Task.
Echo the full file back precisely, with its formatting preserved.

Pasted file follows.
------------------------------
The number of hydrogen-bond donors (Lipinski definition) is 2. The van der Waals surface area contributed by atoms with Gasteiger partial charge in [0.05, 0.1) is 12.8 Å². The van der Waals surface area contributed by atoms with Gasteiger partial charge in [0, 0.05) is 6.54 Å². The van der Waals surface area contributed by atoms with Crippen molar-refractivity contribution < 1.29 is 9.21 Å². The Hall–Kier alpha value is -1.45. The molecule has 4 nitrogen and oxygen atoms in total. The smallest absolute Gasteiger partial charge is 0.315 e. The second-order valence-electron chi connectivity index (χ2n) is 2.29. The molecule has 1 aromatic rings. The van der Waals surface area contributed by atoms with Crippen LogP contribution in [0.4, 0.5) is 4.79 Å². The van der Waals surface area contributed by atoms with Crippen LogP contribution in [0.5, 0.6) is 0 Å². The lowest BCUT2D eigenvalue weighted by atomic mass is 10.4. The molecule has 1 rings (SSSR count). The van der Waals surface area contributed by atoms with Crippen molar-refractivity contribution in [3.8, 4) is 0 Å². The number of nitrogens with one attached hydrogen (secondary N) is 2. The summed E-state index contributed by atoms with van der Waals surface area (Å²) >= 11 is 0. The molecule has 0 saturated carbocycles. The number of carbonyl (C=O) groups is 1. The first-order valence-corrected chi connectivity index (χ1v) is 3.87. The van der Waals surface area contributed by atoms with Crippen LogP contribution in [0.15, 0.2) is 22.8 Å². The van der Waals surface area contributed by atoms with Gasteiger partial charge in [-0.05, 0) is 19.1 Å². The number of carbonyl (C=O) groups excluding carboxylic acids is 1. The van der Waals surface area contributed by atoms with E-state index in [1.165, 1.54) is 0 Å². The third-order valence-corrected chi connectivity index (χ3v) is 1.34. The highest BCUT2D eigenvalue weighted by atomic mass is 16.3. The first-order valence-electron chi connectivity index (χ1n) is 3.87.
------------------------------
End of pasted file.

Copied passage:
The number of hydrogen-bond donors (Lipinski definition) is 2. The van der Waals surface area contributed by atoms with Gasteiger partial charge in [0.05, 0.1) is 12.8 Å². The van der Waals surface area contributed by atoms with Gasteiger partial charge in [0, 0.05) is 6.54 Å². The van der Waals surface area contributed by atoms with Crippen molar-refractivity contribution < 1.29 is 9.21 Å². The Hall–Kier alpha value is -1.45. The molecule has 4 nitrogen and oxygen atoms in total. The smallest absolute Gasteiger partial charge is 0.315 e. The second-order valence-electron chi connectivity index (χ2n) is 2.29. The molecule has 1 aromatic rings. The van der Waals surface area contributed by atoms with Crippen LogP contribution in [0.4, 0.5) is 4.79 Å². The van der Waals surface area contributed by atoms with Crippen LogP contribution in [0.5, 0.6) is 0 Å². The lowest BCUT2D eigenvalue weighted by atomic mass is 10.4. The molecule has 1 rings (SSSR count). The van der Waals surface area contributed by atoms with Crippen molar-refractivity contribution in [3.8, 4) is 0 Å². The number of nitrogens with one attached hydrogen (secondary N) is 2. The summed E-state index contributed by atoms with van der Waals surface area (Å²) >= 11 is 0. The molecule has 0 saturated carbocycles. The number of carbonyl (C=O) groups is 1. The first-order valence-corrected chi connectivity index (χ1v) is 3.87. The van der Waals surface area contributed by atoms with Crippen LogP contribution in [0.15, 0.2) is 22.8 Å². The van der Waals surface area contributed by atoms with Gasteiger partial charge in [-0.05, 0) is 19.1 Å². The number of carbonyl (C=O) groups excluding carboxylic acids is 1. The van der Waals surface area contributed by atoms with E-state index in [1.165, 1.54) is 0 Å². The third-order valence-corrected chi connectivity index (χ3v) is 1.34. The highest BCUT2D eigenvalue weighted by atomic mass is 16.3. The first-order valence-electron chi connectivity index (χ1n) is 3.87.